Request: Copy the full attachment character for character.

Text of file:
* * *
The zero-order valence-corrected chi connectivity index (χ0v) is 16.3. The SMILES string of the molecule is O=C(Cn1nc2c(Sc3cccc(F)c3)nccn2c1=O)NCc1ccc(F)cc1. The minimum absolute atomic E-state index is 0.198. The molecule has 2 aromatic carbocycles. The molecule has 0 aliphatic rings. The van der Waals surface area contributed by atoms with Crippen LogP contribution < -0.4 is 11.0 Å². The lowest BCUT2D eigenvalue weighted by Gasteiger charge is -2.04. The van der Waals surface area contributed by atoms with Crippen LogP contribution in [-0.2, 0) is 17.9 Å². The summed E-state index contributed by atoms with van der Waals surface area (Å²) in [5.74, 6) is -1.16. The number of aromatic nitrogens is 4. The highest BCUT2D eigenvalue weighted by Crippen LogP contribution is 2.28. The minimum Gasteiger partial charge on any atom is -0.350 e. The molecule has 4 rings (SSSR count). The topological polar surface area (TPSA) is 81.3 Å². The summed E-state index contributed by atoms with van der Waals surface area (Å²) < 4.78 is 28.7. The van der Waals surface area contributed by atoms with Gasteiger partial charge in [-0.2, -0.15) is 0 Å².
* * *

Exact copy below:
The zero-order valence-corrected chi connectivity index (χ0v) is 16.3. The SMILES string of the molecule is O=C(Cn1nc2c(Sc3cccc(F)c3)nccn2c1=O)NCc1ccc(F)cc1. The minimum absolute atomic E-state index is 0.198. The molecule has 2 aromatic carbocycles. The molecule has 0 aliphatic rings. The van der Waals surface area contributed by atoms with Crippen LogP contribution < -0.4 is 11.0 Å². The lowest BCUT2D eigenvalue weighted by Gasteiger charge is -2.04. The van der Waals surface area contributed by atoms with Crippen LogP contribution in [-0.2, 0) is 17.9 Å². The summed E-state index contributed by atoms with van der Waals surface area (Å²) in [5.74, 6) is -1.16. The number of aromatic nitrogens is 4. The highest BCUT2D eigenvalue weighted by Crippen LogP contribution is 2.28. The minimum Gasteiger partial charge on any atom is -0.350 e. The molecule has 4 rings (SSSR count). The topological polar surface area (TPSA) is 81.3 Å². The summed E-state index contributed by atoms with van der Waals surface area (Å²) < 4.78 is 28.7. The van der Waals surface area contributed by atoms with Gasteiger partial charge in [-0.2, -0.15) is 0 Å².